10.17    Amended and Restated Executive Employment Agreement between the Company and Augustine Y. Cheung, effective January 1, 2000, incorporated herein by reference to Exhibit 10.17 to the Annual Report on Form 10-K of the Company for the Year Ended September 30, 2002.
10.17.1    Employment Agreement Effective January 1, 2004 between the Company and Augustine Y. Cheung. Incorporated herein by reference to the Report on Form 8-K of the Company dated December 8, 2004.
10.18    Amended and Restated Executive Employment Agreement between the Company and John Mon, effective June 8, 2000, incorporated herein by reference to Exhibit 10.18 to the Annual Report on Form 10-K of the Company for the Year Ended September 30, 2002.
10.19    Amended and Restated Executive Employment Agreement between the Company and Dennis Smith, dated effective May 19, 2000, incorporated herein by reference to Exhibit 10.19 to the Annual Report on Form 10-K of the Company for the Year Ended September 30, 2002.
10.20    Option Agreement between the Company and Duke University dated August 8, 2000, incorporated herein by reference to Exhibit 10.23 to the Annual Report on Form 10-K of the Company for the year ended September 30, 2000.
10.21    Intentionally omitted.
10.22    Service Agreement between the British Columbia Cancer Agency, Division of Medical Oncology, Investigational Drug Section, Propharma Pharmaceutical Clean Room and the Company dated September 20, 2000, incorporated herein by reference to Exhibit 10.24 to the Annual Report on Form 10-K of the Company for the year ended September 30, 2000 (Confidential Treatment Requested).
10.23    Form of Warrant to Purchase Common Stock of the Company pursuant to the Private Placement Memorandum dated October 11, 2001, incorporated herein by reference to Exhibit 10.23 to the Annual Report on Form 10-K of the Company for the year ended September 30, 2001.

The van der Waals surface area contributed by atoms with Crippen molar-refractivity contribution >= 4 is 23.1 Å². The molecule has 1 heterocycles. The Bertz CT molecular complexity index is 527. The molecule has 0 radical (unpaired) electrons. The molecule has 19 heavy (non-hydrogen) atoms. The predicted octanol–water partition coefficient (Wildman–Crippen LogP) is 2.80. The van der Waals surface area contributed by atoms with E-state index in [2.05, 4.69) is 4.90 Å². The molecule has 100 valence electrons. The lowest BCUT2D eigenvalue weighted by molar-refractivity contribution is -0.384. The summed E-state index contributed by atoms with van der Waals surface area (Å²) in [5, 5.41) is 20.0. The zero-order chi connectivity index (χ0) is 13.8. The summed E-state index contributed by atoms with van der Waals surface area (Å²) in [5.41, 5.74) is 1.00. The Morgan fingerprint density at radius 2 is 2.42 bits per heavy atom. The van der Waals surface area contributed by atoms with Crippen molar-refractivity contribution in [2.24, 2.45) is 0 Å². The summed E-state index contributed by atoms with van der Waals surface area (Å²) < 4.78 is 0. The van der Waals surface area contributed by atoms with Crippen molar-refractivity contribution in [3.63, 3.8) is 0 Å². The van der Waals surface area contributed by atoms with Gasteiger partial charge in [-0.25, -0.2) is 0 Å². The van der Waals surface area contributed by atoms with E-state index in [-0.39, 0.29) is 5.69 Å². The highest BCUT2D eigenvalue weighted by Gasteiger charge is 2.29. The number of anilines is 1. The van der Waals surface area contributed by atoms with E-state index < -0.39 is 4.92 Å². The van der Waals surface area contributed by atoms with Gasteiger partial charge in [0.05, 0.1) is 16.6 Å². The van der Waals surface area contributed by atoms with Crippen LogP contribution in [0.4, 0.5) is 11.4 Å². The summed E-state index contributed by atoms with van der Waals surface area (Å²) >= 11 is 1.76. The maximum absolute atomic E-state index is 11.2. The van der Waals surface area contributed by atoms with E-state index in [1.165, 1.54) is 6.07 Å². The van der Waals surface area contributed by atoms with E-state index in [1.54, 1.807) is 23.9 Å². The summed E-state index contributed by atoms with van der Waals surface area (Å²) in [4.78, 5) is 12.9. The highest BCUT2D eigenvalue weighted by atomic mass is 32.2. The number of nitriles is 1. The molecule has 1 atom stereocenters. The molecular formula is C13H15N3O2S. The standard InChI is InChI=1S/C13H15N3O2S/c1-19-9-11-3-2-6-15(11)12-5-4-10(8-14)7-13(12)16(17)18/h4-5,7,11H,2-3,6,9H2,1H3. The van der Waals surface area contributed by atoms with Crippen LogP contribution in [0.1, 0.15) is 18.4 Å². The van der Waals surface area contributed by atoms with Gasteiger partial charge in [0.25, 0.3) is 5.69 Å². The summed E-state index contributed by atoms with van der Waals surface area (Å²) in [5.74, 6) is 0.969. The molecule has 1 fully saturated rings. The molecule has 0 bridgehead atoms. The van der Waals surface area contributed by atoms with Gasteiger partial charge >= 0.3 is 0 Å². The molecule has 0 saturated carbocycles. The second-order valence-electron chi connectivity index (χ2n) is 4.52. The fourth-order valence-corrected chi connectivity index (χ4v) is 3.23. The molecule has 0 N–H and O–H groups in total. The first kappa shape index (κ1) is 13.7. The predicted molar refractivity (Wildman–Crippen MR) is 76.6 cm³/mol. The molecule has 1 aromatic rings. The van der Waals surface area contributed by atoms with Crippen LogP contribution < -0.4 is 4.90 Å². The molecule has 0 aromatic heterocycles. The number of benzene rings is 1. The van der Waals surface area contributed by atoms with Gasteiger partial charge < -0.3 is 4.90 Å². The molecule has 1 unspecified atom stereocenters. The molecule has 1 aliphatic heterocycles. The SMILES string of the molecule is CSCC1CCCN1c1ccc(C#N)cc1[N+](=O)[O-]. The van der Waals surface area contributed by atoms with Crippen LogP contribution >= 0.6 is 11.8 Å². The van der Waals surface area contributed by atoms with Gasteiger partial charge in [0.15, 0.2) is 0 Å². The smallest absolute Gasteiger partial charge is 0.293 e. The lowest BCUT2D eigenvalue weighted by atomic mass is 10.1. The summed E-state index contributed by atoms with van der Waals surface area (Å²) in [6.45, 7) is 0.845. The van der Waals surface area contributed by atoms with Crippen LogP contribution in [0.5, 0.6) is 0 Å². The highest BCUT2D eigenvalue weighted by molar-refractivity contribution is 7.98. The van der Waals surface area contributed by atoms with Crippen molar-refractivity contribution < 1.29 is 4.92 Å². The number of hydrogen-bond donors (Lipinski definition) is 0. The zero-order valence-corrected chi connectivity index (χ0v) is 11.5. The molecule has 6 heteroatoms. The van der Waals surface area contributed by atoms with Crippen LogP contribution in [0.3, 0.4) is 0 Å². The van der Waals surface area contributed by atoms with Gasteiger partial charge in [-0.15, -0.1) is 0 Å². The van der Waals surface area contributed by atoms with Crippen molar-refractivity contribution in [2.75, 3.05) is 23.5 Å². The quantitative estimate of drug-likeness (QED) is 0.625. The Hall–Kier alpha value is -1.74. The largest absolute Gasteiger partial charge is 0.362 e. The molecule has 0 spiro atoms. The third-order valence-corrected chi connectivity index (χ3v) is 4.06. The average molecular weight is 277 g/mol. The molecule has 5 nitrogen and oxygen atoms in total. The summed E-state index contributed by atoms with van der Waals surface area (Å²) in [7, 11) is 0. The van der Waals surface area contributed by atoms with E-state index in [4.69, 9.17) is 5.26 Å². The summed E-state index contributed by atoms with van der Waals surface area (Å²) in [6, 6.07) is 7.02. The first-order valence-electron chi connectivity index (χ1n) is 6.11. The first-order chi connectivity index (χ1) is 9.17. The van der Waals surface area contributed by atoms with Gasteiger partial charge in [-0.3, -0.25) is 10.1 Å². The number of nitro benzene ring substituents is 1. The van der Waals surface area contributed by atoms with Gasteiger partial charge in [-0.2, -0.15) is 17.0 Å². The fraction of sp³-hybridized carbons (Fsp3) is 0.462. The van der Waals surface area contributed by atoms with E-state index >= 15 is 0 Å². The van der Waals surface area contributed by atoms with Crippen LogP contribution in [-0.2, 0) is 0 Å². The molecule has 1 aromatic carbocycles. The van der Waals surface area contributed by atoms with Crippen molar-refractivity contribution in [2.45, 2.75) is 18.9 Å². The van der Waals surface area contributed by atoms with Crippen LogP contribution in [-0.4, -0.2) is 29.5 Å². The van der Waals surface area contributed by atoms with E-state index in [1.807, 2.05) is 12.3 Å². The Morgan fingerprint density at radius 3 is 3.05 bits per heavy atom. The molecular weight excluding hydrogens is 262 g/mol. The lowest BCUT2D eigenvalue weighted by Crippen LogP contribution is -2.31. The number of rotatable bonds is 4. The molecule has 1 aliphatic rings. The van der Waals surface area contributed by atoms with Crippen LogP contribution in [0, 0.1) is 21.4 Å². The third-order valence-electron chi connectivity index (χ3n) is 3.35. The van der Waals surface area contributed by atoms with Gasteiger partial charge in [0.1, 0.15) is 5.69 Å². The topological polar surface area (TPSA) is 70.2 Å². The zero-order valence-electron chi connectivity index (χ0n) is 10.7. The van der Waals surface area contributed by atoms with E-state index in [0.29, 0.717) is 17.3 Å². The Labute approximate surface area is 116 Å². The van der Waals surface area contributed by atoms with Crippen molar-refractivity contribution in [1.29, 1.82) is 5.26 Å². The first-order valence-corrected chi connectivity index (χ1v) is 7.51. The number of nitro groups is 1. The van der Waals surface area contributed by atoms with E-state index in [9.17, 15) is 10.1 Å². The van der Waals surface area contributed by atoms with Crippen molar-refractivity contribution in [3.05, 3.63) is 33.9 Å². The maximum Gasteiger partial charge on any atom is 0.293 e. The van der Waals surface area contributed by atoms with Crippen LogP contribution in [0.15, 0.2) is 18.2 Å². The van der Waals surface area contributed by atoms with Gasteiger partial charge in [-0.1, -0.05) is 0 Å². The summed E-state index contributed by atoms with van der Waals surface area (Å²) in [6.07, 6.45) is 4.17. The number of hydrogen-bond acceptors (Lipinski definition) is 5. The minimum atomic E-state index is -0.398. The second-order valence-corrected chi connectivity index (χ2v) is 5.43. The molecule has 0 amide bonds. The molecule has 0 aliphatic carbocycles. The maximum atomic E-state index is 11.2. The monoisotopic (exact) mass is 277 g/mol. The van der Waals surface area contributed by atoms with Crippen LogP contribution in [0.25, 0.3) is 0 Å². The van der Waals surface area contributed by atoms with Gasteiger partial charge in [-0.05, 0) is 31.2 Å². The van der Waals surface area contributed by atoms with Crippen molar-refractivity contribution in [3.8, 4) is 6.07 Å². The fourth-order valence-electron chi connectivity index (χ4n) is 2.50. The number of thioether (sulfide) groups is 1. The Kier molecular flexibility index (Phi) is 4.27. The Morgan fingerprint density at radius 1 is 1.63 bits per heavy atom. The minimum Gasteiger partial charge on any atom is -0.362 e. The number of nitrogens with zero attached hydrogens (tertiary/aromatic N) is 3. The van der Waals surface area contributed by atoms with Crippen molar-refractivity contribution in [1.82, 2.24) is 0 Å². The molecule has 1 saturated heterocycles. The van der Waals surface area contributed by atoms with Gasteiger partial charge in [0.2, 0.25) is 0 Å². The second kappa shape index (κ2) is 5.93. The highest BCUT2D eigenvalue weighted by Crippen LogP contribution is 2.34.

10.24    Advisory Agreement between the Company and Dr. Kris Venkat dated August 1, 2001, incorporated herein by reference to Exhibit 10.24 to the Annual Report on Form 10-K of the Company for the Year Ended September 30, 2001.

 

21


EXHIBIT NO.

  

DESCRIPTION


10.25    Amendment dated May 23, 2002 to the Patent License Agreement between the Company and Massachusetts Institute of Technology dated October 17, 1997, incorporated herein by reference to Exhibit 10.25 to the Annual Report on Form 10-K of the Company for the Year Ended September 30, 2002. (Confidential Treatment Requested).
10.26    Amendment dated September 17, 2002 to the License Agreement between the Company and MMTC, Inc. dated August 23, 1996, incorporated herein by reference to Exhibit 10.26 to the Annual Report on Form 10-K of the Company for the Year Ended September 30, 2002.
10.27    Employment Agreement between the Company and William W. Gannon, Jr. dated January 15, 2002, incorporated herein by reference to Exhibit 10.27 to the Annual Report on Form 10-K of the Company for the Year Ended September 30, 2002.
10.28    Form of Warrant to Purchase Common Stock Units of the Company issued to Placement Agents pursuant to the Private Placement Memorandum dated October 18, 2001, incorporated herein by reference to Exhibit 4.4 to the Registration Statement on Form S-3 of the Company (File No. 333-82450) filed February 8, 2002.